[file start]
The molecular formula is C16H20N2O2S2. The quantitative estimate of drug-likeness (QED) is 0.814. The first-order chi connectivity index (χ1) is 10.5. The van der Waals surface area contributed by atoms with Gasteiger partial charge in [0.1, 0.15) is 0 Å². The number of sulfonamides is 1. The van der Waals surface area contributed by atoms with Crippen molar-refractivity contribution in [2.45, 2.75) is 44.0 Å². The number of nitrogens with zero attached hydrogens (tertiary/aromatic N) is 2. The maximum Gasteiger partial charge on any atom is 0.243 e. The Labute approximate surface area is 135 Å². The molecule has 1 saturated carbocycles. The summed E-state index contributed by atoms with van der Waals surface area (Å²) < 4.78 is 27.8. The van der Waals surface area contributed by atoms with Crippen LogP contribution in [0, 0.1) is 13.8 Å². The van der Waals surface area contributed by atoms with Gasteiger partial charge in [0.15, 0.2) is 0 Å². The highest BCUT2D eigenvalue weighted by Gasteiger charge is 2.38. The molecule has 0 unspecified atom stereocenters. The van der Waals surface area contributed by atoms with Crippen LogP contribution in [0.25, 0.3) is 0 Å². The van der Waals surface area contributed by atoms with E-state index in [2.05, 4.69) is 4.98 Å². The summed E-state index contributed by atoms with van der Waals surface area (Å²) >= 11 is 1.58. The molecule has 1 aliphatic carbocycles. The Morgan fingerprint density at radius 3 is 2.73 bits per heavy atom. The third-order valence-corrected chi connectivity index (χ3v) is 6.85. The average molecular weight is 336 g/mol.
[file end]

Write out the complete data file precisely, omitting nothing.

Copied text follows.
The molecular formula is C16H20N2O2S2. The quantitative estimate of drug-likeness (QED) is 0.814. The first-order chi connectivity index (χ1) is 10.5. The van der Waals surface area contributed by atoms with Gasteiger partial charge in [0.1, 0.15) is 0 Å². The number of sulfonamides is 1. The van der Waals surface area contributed by atoms with Crippen molar-refractivity contribution in [2.45, 2.75) is 44.0 Å². The number of nitrogens with zero attached hydrogens (tertiary/aromatic N) is 2. The maximum Gasteiger partial charge on any atom is 0.243 e. The Labute approximate surface area is 135 Å². The molecule has 1 saturated carbocycles. The summed E-state index contributed by atoms with van der Waals surface area (Å²) < 4.78 is 27.8. The van der Waals surface area contributed by atoms with Crippen LogP contribution in [0, 0.1) is 13.8 Å². The van der Waals surface area contributed by atoms with Gasteiger partial charge in [0.15, 0.2) is 0 Å². The highest BCUT2D eigenvalue weighted by Gasteiger charge is 2.38. The molecule has 0 unspecified atom stereocenters. The van der Waals surface area contributed by atoms with Crippen LogP contribution in [0.25, 0.3) is 0 Å². The van der Waals surface area contributed by atoms with E-state index in [2.05, 4.69) is 4.98 Å². The summed E-state index contributed by atoms with van der Waals surface area (Å²) >= 11 is 1.58. The molecule has 1 aliphatic carbocycles. The Morgan fingerprint density at radius 3 is 2.73 bits per heavy atom. The third-order valence-corrected chi connectivity index (χ3v) is 6.85. The average molecular weight is 336 g/mol.